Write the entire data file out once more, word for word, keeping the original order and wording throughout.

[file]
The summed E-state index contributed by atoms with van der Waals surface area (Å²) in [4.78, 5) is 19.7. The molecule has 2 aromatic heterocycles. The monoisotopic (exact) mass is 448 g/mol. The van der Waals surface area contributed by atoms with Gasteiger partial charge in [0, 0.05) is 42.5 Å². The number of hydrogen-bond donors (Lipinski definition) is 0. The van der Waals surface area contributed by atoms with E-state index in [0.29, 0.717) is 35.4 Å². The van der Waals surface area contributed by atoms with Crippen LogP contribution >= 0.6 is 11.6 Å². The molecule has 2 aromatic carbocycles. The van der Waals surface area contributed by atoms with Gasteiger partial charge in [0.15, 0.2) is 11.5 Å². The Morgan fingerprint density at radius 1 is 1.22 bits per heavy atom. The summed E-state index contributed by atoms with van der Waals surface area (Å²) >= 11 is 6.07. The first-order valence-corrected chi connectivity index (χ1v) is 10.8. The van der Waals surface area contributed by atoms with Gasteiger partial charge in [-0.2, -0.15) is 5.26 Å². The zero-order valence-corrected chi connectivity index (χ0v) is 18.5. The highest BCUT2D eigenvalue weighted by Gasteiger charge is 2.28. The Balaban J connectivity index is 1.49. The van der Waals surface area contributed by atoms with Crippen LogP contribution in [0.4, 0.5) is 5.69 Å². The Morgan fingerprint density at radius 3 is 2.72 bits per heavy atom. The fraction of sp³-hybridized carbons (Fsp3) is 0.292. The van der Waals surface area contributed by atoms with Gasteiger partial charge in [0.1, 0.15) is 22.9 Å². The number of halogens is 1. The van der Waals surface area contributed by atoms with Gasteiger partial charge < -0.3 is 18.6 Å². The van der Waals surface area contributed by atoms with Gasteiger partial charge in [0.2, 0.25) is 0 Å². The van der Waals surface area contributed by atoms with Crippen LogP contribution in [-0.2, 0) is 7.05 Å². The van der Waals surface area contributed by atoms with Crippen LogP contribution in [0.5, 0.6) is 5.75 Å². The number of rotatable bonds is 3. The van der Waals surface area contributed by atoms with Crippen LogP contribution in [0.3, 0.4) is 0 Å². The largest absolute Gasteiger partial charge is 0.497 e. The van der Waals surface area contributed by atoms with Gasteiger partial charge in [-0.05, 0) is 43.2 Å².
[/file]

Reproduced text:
The summed E-state index contributed by atoms with van der Waals surface area (Å²) in [4.78, 5) is 19.7. The molecule has 2 aromatic heterocycles. The monoisotopic (exact) mass is 448 g/mol. The van der Waals surface area contributed by atoms with Gasteiger partial charge in [0, 0.05) is 42.5 Å². The number of hydrogen-bond donors (Lipinski definition) is 0. The van der Waals surface area contributed by atoms with E-state index in [0.29, 0.717) is 35.4 Å². The van der Waals surface area contributed by atoms with Crippen LogP contribution >= 0.6 is 11.6 Å². The molecule has 2 aromatic carbocycles. The van der Waals surface area contributed by atoms with Gasteiger partial charge in [0.15, 0.2) is 11.5 Å². The Morgan fingerprint density at radius 1 is 1.22 bits per heavy atom. The summed E-state index contributed by atoms with van der Waals surface area (Å²) >= 11 is 6.07. The first-order valence-corrected chi connectivity index (χ1v) is 10.8. The van der Waals surface area contributed by atoms with Gasteiger partial charge in [-0.2, -0.15) is 5.26 Å². The zero-order valence-corrected chi connectivity index (χ0v) is 18.5. The highest BCUT2D eigenvalue weighted by Gasteiger charge is 2.28. The Balaban J connectivity index is 1.49. The van der Waals surface area contributed by atoms with Crippen LogP contribution in [0.4, 0.5) is 5.69 Å². The Morgan fingerprint density at radius 3 is 2.72 bits per heavy atom. The fraction of sp³-hybridized carbons (Fsp3) is 0.292. The van der Waals surface area contributed by atoms with Gasteiger partial charge in [0.1, 0.15) is 22.9 Å². The number of halogens is 1. The van der Waals surface area contributed by atoms with Gasteiger partial charge < -0.3 is 18.6 Å². The van der Waals surface area contributed by atoms with Gasteiger partial charge in [0.2, 0.25) is 0 Å². The van der Waals surface area contributed by atoms with Crippen LogP contribution in [-0.2, 0) is 7.05 Å². The van der Waals surface area contributed by atoms with Crippen LogP contribution in [0.5, 0.6) is 5.75 Å². The number of rotatable bonds is 3. The van der Waals surface area contributed by atoms with Crippen LogP contribution in [0.3, 0.4) is 0 Å². The largest absolute Gasteiger partial charge is 0.497 e. The van der Waals surface area contributed by atoms with Gasteiger partial charge in [-0.05, 0) is 43.2 Å².